There's a useful summary of Bronowski's enlightened views on this in a study guide for  Bronowski's excellent "Knowledge or Certainty", a programme in his series "The Ascent of Man" for the BBC in 1973. In the programme he argues that the desire of certainty or absolute knowledge is not only misguided but dangerous. The desire for it can lead to intolerance and the imposition of one's supposed certainties - as with some religions, or dogmatic racial theories as with the Nazis:

 The defence of science which Bronowski mounts depends on the "uncertainty principle," or "indeterminacy" or--as he prefers--"the principle of tolerance." His insistence that there is no absolute truth, not even in science, descends from the same line of reasoning as Voltaire's insistence on the limits of knowledge. Both argue that the logical result of human limitations should be tolerance.

The Science

You do not have to understand modern atomic physics to follow his argument, but it helps. He begins the film by focussing a number of devices on the face of an unnamed elderly man to see how much detail each can produce. The point of this exercise is to demonstrate that all perception, including that provided by scientific investigation, is necessarily imperfect, limited.

It is crucial to understand that he is not saying that there is no such thing as knowledge, or that all approaches to knowledge are equal. He emphasizes that we can be very precise about what we can and cannot know through scientific means. That in itself is important knowledge. But all knowledge is limited, never absolute. Philosophers and other humanists have often seized on uncertainty theory and quantum physics to argue for skepticism, and tried to use it to deny all validity to science. Why this is unjustified in most scientists' opinion is beyond the scope of these modest notes, but it is important to keep in mind that Bronowski does believe in scientific knowledge: he simply denies that it is complete or perfect.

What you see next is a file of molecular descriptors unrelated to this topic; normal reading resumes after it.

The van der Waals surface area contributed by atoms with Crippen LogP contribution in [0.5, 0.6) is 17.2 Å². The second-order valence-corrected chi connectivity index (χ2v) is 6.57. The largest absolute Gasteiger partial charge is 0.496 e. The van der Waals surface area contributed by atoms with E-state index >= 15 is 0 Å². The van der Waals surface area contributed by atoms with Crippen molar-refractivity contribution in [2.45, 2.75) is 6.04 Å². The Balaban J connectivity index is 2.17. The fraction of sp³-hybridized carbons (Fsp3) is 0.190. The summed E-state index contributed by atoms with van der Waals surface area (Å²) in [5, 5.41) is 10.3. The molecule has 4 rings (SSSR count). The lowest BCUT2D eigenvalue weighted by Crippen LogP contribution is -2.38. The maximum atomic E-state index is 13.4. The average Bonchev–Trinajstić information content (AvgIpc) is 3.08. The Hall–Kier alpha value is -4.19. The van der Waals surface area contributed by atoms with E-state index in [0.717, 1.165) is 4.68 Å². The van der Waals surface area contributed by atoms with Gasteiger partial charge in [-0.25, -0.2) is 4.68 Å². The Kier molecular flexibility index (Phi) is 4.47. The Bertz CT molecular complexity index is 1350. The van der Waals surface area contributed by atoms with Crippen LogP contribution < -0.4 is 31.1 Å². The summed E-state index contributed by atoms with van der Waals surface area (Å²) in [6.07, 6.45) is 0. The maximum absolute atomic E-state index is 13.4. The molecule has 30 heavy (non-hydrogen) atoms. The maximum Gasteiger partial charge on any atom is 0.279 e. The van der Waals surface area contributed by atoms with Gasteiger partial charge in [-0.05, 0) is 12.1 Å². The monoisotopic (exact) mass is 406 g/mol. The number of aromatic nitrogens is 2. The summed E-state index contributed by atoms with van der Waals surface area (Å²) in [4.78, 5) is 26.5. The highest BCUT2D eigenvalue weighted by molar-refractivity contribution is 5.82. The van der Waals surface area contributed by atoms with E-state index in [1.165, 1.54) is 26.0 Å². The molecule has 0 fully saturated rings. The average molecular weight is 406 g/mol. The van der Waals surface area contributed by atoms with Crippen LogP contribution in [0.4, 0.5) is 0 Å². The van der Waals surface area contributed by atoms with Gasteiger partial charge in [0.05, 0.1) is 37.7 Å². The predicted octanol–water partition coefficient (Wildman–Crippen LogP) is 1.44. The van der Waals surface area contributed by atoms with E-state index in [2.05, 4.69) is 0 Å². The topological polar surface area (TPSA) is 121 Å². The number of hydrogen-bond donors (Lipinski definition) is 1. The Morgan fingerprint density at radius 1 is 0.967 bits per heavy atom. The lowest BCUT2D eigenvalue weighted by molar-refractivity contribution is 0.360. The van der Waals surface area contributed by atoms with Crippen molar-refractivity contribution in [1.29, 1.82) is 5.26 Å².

His use of the word "tolerance" may be unfamiliar to you if you have not studied engineering. Parts are often manufactured to a certain degree of tolerance in the sense that a bolt may measure .25 centimeters give or take 15 millimeters. The "give or take" part is the "tolerance." It is not possible to make anything to perfect dimensions--not just because of human imperfection, but because of uncertainties built into the very nature of matter. Bronowski is punning on this meaning of "tolerance" to connect it with the more common use of the term to express open-mindedness. Note how his analysis of science emphasizes that it progresses through questioning and argumentation, refusal to accept any finding as the last word. For him, science which becomes dogma is not science.

He rejects the term "uncertainty" because we are certain about what we cannot know in subatomic physics, and can even measure precisely the "tolerance" within which our knowledge is bounded.


He ends, movingly, at Auschwitz, saying that it is not scientists who turn people into numbers, but dogmatists like the Nazis, who killed many of his relatives. He walks into a pool (apparently unscripted and to surprise of film crew) where some of their ashes may have been dumped. He says we must give up the craving for absolute knowledge - which can lead to killing people. We must move forward despite uncertainty/tolerance - science is always tentative (but not just ignorance) and therefore not dogmatic.

Maybe it's because I'm a Londoner - that I moved to Nice.

by Ted Welch (tedwelch-at-mac-dot-com) on Wed Jan 2nd, 2008 at 11:19:53 AM EST